ENVIRO-MYTHS VS. REALITY
December 15, 2004
Michael Crichton's new book, "State of Fear," centers on a group of fictional environmentalists who propagate exaggerated claims about the effects of global warming.
The book mirrors the claims of real-life environmental activists, says Ronald Bailey, Reason magazine's science correspondent, who reviews "State of Fear" for the Wall Street Journal. Crichton, however, dispelled such myths, and many others, in a speech at the Commonwealth Club last year, says Bailey. According to Crichton:
- Greenland's ice cap will not likely melt anytime soon given that average temperatures in the area have declined by about 2.2 degrees Celsius since 1987.
- As for temperatures in most of Antarctica, they have been falling for nearly 50 years, and ice there has been accumulating rather than melting.
- The World Conservation Union estimates that since 1600, only 258 animal species, 368 insect species, and 384 vascular plant species have become extinct -- a far cry from the thousands annually estimated by eco-activists.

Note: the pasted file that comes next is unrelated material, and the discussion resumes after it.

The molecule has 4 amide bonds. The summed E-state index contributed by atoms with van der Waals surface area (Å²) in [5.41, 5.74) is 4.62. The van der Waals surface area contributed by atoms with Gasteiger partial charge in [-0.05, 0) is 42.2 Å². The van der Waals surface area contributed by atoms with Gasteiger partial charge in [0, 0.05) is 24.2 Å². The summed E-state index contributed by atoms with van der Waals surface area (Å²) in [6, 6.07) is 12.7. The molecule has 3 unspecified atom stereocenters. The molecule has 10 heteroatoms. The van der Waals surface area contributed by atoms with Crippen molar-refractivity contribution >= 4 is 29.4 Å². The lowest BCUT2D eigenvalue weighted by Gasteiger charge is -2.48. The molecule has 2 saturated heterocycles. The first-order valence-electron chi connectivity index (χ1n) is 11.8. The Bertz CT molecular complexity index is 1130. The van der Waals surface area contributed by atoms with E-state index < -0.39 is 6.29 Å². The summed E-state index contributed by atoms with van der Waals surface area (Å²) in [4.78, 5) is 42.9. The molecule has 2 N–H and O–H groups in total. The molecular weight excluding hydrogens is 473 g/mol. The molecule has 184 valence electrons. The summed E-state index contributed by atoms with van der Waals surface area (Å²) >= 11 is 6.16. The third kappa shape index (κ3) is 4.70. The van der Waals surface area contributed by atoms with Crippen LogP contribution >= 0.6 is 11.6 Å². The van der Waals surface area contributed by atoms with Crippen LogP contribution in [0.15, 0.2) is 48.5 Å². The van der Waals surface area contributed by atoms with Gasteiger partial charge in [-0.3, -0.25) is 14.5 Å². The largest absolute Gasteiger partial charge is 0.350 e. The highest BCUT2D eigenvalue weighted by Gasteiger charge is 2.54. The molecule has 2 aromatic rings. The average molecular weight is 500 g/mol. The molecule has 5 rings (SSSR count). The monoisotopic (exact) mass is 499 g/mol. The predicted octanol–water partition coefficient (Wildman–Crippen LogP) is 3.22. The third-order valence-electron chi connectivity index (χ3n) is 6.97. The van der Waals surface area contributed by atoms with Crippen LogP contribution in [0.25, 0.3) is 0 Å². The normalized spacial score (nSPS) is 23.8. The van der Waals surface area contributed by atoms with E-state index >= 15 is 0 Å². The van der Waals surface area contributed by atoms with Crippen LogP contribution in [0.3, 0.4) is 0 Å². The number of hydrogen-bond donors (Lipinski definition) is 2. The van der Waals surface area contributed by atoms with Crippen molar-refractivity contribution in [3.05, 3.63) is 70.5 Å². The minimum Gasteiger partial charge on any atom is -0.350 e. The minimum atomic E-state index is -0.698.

- Furthermore, the ban on the pesticide DDT, a move often praised by environmentalists, is estimated to be responsible for about 50 million unnecessary deaths from malaria worldwide.
Crichton's novel features global warming as a key issue, but real evidence suggests that by the end of this century, the planet may warm to 0.8 degrees Celsius, which is hardly a cause for alarm. Yet the environmental lobby spends about $1.95 billion per year to influence Washington, says Bailey.
Besides entertainment, "State of Fear" provides informative truths amid the scaremongering that dominates environmental issues, says Bailey.
Source: Ronald Bailey, "A Chilling Tale," Wall Street Journal, December 10, 2004; and Michael Crichton, "State of Fear," HarperCollins, December 7, 2004.
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